Standard tables are managed internally by a table index which may be realized by means of a logical index. Access is possible via table index or table key. With a key access, the response time is directly dependent on the number of table entries. The key of a standard table is always non-unique.

Sorted tables are managed internally by means of a table index, too. They are always sorted by the table key and can be accessed via the table index or the table key. With a key access, the response time is logarithmically dependent on the number of table entries, because the table is accessed via a binary search. The key of sorted tables can be unique or non-unique.

Hashed tables are managed internally by a hash algorithm. Hashed tables can be accessed only via the table key. The repsponse time is constant, independent of the number of table entries. The key of hashed tables is always unique.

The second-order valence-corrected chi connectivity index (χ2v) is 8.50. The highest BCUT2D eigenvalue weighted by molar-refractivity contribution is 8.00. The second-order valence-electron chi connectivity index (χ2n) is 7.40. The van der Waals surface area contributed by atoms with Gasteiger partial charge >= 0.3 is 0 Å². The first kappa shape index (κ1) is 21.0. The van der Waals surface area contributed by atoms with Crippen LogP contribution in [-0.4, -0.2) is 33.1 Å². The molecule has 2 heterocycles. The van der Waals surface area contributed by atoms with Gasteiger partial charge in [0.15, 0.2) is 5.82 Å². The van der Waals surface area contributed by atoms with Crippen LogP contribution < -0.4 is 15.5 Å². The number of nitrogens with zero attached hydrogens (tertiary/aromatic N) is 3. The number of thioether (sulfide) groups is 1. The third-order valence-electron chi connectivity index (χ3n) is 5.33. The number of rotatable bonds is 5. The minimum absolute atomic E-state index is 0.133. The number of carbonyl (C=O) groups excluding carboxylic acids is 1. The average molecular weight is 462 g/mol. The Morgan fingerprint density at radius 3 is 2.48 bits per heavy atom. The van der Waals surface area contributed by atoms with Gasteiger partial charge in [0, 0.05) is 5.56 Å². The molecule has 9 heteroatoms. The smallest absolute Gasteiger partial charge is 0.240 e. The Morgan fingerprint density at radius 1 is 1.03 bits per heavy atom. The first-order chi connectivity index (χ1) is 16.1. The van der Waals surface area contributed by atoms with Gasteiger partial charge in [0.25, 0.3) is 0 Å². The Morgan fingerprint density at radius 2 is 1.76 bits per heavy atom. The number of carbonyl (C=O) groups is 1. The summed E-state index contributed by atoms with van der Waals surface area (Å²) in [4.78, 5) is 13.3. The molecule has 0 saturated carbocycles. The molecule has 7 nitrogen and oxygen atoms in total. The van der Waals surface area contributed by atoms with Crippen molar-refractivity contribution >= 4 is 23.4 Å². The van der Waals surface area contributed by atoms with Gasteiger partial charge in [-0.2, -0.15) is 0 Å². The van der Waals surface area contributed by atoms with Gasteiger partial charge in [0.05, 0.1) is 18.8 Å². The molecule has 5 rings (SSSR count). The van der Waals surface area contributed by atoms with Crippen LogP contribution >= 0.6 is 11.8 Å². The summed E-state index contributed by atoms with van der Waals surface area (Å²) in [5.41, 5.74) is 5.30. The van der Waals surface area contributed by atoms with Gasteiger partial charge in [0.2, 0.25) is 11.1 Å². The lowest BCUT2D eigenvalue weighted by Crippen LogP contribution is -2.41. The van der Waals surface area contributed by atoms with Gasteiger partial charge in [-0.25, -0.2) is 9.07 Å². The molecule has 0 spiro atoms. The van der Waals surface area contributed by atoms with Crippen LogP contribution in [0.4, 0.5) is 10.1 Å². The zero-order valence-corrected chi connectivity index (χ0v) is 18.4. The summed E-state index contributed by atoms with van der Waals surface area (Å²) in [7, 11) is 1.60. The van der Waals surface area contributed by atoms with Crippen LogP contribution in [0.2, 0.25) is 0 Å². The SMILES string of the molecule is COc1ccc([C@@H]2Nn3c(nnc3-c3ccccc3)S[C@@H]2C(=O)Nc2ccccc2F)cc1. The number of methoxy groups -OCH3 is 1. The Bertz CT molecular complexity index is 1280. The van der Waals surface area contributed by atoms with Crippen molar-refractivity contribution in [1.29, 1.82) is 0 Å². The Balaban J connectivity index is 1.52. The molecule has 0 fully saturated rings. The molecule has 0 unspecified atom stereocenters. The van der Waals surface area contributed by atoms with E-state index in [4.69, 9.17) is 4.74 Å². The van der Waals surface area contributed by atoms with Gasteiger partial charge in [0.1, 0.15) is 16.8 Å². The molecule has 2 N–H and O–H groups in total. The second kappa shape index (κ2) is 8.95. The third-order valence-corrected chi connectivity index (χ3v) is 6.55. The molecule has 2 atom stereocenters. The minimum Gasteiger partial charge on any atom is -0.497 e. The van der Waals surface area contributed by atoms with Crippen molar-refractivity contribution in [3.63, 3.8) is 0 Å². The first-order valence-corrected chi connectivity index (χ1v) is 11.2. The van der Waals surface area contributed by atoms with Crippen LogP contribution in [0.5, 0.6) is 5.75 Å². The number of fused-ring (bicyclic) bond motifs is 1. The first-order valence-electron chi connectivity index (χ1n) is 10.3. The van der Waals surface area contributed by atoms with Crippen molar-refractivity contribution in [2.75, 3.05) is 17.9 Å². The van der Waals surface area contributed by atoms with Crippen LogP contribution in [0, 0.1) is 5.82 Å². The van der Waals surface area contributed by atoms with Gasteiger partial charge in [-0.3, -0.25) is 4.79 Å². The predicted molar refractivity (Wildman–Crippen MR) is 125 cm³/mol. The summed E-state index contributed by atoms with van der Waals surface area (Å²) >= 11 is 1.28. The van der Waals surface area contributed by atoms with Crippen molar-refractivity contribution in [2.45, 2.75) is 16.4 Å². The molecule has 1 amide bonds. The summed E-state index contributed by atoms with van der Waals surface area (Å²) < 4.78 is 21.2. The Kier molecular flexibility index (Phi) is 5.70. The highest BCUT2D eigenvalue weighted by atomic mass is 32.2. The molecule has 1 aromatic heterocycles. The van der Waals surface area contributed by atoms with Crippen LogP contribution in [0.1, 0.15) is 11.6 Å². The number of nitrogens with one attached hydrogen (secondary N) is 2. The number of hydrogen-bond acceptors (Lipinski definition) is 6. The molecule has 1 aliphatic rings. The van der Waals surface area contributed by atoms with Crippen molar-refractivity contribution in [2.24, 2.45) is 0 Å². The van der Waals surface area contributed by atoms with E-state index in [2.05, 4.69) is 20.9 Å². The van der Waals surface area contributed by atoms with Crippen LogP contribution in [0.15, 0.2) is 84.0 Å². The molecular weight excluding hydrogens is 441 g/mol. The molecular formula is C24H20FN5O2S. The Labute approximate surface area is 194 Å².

Table Key

The table key is required for the identification of table rows. There are two possible keys for internal tables, the standard key and a user-defined key. The key can be declared as unique or non-unique, depending on the table category. With unique keys, a row with a particular content in the key fields can occur only once in the internal table. A user-defined key can consist of components of the row type or of the entire row ( pseudo component table_line), provided they do not contain or are no internal tables. When defining the key, the sequence of the key fields is significant. A table type defined in the ABAP Dictionary or with TYPES needs not be fully specified, in contrast to all other data types. In the definition, either only the key or the row type and the key can remain unspecified. Such a type is generic and can be used exclusively for the typing of field symbols and formal parameters. For this, also the predefined generic ABAP types ANY TABLE and INDEX TABLE exist. The first includes all table types, the second inlcudes the standard and sorted tables, the so-called index tables.